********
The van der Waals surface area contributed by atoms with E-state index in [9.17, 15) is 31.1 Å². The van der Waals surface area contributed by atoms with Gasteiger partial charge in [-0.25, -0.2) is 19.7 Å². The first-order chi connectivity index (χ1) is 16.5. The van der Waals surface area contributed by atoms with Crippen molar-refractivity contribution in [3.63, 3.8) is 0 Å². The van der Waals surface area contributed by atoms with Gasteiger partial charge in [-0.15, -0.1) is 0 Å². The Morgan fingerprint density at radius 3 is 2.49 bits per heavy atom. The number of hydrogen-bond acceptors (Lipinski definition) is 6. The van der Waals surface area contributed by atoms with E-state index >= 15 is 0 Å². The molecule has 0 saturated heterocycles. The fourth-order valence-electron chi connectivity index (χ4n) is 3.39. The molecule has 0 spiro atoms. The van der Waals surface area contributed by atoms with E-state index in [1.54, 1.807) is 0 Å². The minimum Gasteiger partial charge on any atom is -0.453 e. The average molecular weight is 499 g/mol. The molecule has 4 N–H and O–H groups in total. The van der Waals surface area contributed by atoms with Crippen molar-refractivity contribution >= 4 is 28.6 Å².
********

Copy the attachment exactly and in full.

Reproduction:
The van der Waals surface area contributed by atoms with E-state index in [9.17, 15) is 31.1 Å². The van der Waals surface area contributed by atoms with Gasteiger partial charge in [-0.25, -0.2) is 19.7 Å². The first-order chi connectivity index (χ1) is 16.5. The van der Waals surface area contributed by atoms with Crippen molar-refractivity contribution in [3.63, 3.8) is 0 Å². The van der Waals surface area contributed by atoms with Gasteiger partial charge in [-0.15, -0.1) is 0 Å². The Morgan fingerprint density at radius 3 is 2.49 bits per heavy atom. The number of hydrogen-bond acceptors (Lipinski definition) is 6. The van der Waals surface area contributed by atoms with E-state index >= 15 is 0 Å². The molecule has 0 saturated heterocycles. The fourth-order valence-electron chi connectivity index (χ4n) is 3.39. The molecule has 0 spiro atoms. The van der Waals surface area contributed by atoms with E-state index in [1.54, 1.807) is 0 Å². The minimum Gasteiger partial charge on any atom is -0.453 e. The average molecular weight is 499 g/mol. The molecule has 4 N–H and O–H groups in total. The van der Waals surface area contributed by atoms with Crippen molar-refractivity contribution >= 4 is 28.6 Å².